There are two sites of exchange of oxygen and carbon dioxide: the lungs and the tissues of the body. The exchange of gases between the air in the alveoli and the blood in the pulmonary capillaries is called exter-nal respiration. This term may be a bit confusing atfirst, because we often think of “external” as being outside the body. In this case, however, “external” means the exchange that involves air from the external environment, though the exchange takes place within the lungs. Internal respiration is the exchange of gases between the blood in the systemic capillaries and the tissue fluid (cells) of the body.
The air we inhale (the earth’s atmosphere) is approximately 21% oxygen and 0.04% carbon diox-ide. Although most (78%) of the atmosphere is nitro-gen, this gas is not physiologically available to us, and we simply exhale it. This exhaled air also contains about 16% oxygen and 4.5% carbon dioxide, so it is apparent that some oxygen is retained within the body and the carbon dioxide produced by cells is exhaled.
Within the body, a gas will diffuse from an area of greater concentration to an area of lesser concentra-tion. The concentration of each gas in a particular site (alveolar air, pulmonary blood, and so on) is expressed in a value called partial pressure.
The partial pressure of a gas, measured in mmHg, is the pressure it exerts within a mixture of gases, whether the mixture is actu-ally in a gaseous state or is in a liquid such as blood. The partial pressures of oxygen and carbon dioxide in the atmosphere and in the sites of exchange in the body are listed in Table 15–1. The abbreviation for partial pressure is “P,” which is used, for example, on hospital lab slips for blood gases and will be used here.
The partial pressures of oxygen and carbon dioxide at the sites of external respiration (lungs) and internal respiration (body) are shown in Fig. 15–8. Because partial pressure reflects concentration, a gas will dif-fuse from an area of higher partial pressure to an area of lower partial pressure.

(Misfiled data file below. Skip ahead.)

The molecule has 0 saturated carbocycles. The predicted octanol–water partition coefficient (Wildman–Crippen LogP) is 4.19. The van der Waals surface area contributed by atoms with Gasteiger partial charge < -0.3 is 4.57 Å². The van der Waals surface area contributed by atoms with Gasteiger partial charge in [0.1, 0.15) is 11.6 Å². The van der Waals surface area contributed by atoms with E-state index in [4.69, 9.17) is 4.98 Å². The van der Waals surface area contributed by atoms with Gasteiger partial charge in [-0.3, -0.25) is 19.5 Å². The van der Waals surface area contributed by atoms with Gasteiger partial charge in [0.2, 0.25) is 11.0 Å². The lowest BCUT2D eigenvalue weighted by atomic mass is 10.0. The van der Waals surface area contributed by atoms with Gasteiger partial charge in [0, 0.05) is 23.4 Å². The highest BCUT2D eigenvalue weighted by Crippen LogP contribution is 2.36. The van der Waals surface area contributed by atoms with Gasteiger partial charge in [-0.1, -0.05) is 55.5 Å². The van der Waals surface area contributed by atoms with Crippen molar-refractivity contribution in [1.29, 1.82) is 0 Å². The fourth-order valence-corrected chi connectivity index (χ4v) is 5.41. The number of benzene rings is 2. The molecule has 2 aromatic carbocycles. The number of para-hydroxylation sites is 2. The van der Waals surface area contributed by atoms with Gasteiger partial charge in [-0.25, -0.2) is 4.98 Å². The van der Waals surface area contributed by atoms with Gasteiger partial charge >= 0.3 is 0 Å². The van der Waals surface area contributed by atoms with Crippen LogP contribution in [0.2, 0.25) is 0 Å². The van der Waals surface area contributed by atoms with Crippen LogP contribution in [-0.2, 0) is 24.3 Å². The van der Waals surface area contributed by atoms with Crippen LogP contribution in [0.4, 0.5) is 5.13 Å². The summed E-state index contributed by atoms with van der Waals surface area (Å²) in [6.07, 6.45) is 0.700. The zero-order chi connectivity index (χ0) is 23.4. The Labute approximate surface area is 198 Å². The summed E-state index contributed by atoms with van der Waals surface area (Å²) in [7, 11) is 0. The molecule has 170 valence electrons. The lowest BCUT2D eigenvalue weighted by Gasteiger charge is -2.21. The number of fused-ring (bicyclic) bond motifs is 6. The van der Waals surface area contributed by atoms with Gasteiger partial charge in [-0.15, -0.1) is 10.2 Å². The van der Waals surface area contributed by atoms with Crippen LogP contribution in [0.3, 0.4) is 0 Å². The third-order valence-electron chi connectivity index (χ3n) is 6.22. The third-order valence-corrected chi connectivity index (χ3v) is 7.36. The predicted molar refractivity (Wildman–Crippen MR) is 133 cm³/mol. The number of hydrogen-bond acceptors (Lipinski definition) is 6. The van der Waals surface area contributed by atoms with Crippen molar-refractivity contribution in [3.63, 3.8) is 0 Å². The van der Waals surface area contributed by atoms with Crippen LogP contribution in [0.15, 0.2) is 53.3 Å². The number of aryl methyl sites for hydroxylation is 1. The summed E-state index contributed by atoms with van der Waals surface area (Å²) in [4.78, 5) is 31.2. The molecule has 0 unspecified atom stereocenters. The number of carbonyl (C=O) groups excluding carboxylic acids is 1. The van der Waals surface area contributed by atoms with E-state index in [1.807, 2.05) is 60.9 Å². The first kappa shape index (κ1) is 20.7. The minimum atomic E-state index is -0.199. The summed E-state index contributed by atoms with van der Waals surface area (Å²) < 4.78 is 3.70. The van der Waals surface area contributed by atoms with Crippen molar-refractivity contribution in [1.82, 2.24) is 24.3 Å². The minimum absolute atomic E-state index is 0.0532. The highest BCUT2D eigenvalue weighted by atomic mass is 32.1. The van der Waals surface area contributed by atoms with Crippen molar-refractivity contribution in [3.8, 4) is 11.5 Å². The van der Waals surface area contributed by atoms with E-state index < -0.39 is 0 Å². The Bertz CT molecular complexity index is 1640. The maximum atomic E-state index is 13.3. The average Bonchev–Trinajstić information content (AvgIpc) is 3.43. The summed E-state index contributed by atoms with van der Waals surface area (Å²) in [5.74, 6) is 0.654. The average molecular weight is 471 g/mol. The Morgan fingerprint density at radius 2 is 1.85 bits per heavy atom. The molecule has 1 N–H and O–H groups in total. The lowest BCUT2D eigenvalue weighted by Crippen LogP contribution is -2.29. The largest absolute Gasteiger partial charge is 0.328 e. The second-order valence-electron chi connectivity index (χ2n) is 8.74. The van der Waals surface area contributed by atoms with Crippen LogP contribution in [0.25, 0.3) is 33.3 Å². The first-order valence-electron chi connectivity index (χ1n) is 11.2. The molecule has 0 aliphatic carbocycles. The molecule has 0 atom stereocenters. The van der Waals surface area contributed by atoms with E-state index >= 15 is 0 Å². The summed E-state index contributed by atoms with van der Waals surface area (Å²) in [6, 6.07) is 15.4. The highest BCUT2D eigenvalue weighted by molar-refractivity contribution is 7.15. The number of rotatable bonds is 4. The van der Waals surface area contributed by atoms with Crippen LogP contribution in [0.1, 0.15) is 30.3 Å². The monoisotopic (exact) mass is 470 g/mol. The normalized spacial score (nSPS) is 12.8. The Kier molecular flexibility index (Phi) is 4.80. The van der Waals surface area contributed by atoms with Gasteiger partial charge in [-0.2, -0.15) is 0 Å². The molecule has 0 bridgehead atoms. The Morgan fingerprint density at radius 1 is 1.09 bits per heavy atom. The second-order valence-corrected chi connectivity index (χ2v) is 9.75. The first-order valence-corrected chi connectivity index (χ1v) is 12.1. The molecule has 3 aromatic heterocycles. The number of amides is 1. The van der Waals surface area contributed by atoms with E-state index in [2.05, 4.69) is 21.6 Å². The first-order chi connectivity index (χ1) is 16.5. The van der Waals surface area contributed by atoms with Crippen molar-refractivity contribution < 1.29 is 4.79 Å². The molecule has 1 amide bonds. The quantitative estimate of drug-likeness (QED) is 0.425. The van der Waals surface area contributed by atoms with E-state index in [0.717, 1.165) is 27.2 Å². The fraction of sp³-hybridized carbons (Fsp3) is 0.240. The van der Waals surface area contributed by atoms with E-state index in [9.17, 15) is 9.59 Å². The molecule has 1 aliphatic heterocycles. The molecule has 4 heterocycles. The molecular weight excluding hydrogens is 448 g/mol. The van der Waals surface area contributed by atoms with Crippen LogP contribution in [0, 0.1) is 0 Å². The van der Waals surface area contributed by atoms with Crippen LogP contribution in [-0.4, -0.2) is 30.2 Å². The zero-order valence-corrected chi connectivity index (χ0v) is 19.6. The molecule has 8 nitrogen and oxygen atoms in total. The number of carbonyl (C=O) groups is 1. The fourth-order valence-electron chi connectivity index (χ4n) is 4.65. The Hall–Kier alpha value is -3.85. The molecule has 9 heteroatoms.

The air in the alveoli has a high PO2 and a low PCO2. The blood in the pulmonary capillaries, which has just come from the body, has a low PO2 and a high PCO2. Therefore, in external respiration, oxygen diffuses from the air in the alveoli to the blood, and carbon dioxide diffuses from the blood to the air in the alveoli. The blood that returns to the heart now has a high PO2 and a low PCO2 and is pumped by the left ventricle into systemic circulation.
The arterial blood that reaches systemic capillaries has a high PO2 and a low PCO2. The body cells and tis- sue fluid have a low PO2and a high PCO2 because cells continuously use oxygen in cell respiration (energy production) and produce carbon dioxide in this process. Therefore, in internal respiration, oxygen dif-fuses from the blood to tissue fluid (cells), and carbon dioxide diffuses from tissue fluid to the blood. The blood that enters systemic veins to return to the heart now has a low PO2 and a high PCO2 and is pumped by the right ventricle to the lungs to participate in exter-nal respiration.
Disorders of gas exchange often involve the lungs, that is, external respiration.
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